Last month we looked at a circuit split arising from the Supreme Court’s 1988 decision in Hazelwood School District v. Kuhlmeier, in which the Court recognized a public school’s right to restrict “school-sponsored speech” without offending the First Amendment where the restriction is reasonably related to a legitimate educational concern. (You can read the post here.) As a result, schools have broad discretion over the curriculum presented to students.
Last week in Ward v. Polite, the Sixth Circuit found that "the First Amendment does not permit educators to invoke curriculum ‘as a pretext for punishing [a] student for her . . . religion’” because such speech “discriminating against the religious views of a student is not a legitimate end of a public school.” Nos. 10-2100/2145 (6th Cir. Jan. 27, 2012). This position appears to be consistent with those taken by the Ninth and Eleventh Circuits in the following circuit split:
A split exists among the Circuits on the question of whether Hazelwood requires viewpoint neutrality. Compare Fleming v. Jefferson County Sch. Dist., 298 F.3d918, 928 (10th Cir.2002) ("We hold . . . that Hazelwood does not require educators' restrictions on school-sponsored speech to be viewpoint neutral.") and Ward v. Hickey, 996 F.2d 448, 454 (1st Cir.1993) ("[T]he Court in Kuhlmeier did not require that school regulation of school-sponsored speech to be viewpoint neutral.") with Planned Parenthood of S. Nev., Inc. v. Clark County Sch. Dist., 941 F.2d 817, 830 (9th Cir.1991) ("Because their decision to limit access, whether wise or unwise, is reasonable and not an effort at viewpoint discrimination, the school district did not violate the first amendment in declining to publish Planned Parenthood's advertisements.") and Searcey v. Harris, 888 F.2d 1314, 1319 n. 7 (11th Cir.1989) ("Hazelwood . . . does not alter the test for reasonableness in a nonpublic forum such as a school but rather provides the context in which the reasonableness of regulations should be considered. . . . [T]here is no indication that the [Hazelwood] Court intended to drastically rewrite First Amendment law to allow a school official to discriminate based on a speaker's views.") Because we conclude that Hazelwood does not apply in this case, we do not consider whether Hazelwood requires viewpoint neutrality.
Chiras v. Miller, 432 F. 3d 606, 615 n.27 (5th Cir. 2005). You may recall a similar situation in Keeton v. Anderson-Wiley, No. 10-13925 (11th Cir. Dec. 16, 2011), in which the Eleventh Circuit upheld the university’s action taken against a student counselor who refused to comply with the purported curriculum on religious grounds. It looks like Ward and Keeton are at odds with each other, doesn't it? Not so fast, says the Sixth Circuit: “there is less tension, or for that matter even disagreement, between the two cases than initially meets the eye.”
For starters, according to the Sixth Circuit, “[t]he procedural settings of the two cases differ.” Second, “[t]he two claimants’ theories of constitutional protection also are miles apart.” Third, whereas “[i]n Keeton, the district court made preliminary fact findings after holding a[n evidentiary] hearing,” in Ward, there were “no trial-level fact findings” and Ward received “the benefit of all reasonable factual inferences in challenging the summary-judgment decision entered against her.” Fourth and finally, the Sixth Circuit draws a sharp factual distinction in Ward:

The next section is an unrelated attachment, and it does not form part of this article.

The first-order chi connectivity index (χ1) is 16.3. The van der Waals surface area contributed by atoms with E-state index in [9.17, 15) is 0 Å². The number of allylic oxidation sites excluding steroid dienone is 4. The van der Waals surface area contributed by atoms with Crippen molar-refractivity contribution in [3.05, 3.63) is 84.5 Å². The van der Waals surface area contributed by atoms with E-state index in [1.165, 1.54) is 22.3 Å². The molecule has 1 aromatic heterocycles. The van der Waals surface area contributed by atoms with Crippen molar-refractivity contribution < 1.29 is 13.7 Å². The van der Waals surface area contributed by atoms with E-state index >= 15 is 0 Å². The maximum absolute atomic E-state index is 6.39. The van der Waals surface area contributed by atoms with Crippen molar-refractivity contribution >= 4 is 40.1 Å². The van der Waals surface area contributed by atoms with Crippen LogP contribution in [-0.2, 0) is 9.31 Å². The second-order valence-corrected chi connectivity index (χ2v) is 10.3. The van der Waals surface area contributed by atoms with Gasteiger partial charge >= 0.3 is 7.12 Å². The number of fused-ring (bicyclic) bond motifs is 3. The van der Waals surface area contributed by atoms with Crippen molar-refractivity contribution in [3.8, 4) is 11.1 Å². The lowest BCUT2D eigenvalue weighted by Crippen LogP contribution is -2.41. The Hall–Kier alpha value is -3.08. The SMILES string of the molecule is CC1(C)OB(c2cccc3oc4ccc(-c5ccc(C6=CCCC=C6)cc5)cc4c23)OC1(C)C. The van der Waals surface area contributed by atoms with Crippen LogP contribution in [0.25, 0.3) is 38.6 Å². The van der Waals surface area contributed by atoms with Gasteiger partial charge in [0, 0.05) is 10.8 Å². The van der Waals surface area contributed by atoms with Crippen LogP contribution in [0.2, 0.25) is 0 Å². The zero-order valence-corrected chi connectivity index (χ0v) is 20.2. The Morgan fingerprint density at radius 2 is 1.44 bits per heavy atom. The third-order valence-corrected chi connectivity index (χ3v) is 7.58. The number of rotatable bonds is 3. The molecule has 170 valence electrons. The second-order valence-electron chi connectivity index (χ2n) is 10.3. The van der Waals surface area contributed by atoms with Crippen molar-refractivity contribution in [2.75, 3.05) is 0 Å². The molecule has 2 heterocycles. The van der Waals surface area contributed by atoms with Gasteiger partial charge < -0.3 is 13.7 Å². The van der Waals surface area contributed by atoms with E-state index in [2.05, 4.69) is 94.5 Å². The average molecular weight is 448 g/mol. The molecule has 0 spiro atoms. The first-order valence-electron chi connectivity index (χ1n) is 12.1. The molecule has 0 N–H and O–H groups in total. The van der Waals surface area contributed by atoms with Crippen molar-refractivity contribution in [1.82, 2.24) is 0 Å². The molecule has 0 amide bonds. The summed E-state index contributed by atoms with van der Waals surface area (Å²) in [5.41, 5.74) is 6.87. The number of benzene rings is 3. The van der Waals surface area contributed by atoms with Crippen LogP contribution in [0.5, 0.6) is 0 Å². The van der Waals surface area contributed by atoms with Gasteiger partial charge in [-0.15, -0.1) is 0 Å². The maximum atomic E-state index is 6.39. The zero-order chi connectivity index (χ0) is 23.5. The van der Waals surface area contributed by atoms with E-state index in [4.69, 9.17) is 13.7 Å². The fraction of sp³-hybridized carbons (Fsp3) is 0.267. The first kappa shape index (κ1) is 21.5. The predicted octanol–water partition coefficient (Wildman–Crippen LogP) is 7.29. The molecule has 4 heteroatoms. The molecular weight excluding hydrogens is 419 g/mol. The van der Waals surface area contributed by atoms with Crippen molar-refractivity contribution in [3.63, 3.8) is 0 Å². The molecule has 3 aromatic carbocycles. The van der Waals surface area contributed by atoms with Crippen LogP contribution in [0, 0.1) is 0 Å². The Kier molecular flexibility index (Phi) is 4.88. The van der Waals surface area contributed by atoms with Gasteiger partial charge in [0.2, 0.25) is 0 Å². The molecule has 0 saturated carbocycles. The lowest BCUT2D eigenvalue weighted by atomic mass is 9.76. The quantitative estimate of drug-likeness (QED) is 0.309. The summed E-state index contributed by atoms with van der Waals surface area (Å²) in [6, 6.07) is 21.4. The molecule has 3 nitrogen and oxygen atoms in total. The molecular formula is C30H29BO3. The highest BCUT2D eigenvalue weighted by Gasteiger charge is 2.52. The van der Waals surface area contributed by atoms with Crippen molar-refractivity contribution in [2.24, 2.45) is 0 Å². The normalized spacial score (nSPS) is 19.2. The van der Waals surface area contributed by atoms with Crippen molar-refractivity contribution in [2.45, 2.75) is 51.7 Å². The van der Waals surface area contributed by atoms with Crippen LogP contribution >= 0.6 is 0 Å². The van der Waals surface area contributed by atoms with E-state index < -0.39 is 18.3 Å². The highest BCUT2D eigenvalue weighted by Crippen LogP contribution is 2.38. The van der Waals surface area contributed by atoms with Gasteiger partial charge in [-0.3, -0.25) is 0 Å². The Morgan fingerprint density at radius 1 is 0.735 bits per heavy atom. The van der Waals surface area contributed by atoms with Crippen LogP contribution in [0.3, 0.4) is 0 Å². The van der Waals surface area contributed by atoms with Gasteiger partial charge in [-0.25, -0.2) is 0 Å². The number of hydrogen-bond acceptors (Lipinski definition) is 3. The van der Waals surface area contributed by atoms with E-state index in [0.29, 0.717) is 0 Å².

Nothing in Keeton indicates that Augusta State applied the prohibition on imposing a counselor’s values on the client in anything but an even-handed manner. Not so here, as the code of ethics, counseling norms, even the university’s own practices, seem to permit the one thing Ward sought [but was denied]: a referral.
The Sixth Circuit does, however, acknowledge that the two decisions “share the same essential framework and reasoning,” explaining,
They both apply Hazelwood to curricular speech at the university level, and they both show that the even-handed enforcement of a neutral policy is likely to steer clear of the First Amendment's free-speech and free-exercise protections. Both decisions also are consistent with Christian Legal Society, which considered whether a Christian organization at a law school could insist that its members adhere to certain faith-based codes of conduct. The Court held that the law school's antidiscrimination policy, requiring registered student organizations to accept all comers, did not violate the First Amendment on its face, yet it remanded the case to determine whether the school selectively enforced the policy against some organizations but not others. While Keeton involved Augusta State's across-the-board application of an ethical rule that prohibits counselors from imposing their values on clients, today's case reveals evidence that Eastern Michigan University selectively enforced a no-referral policy against Ward.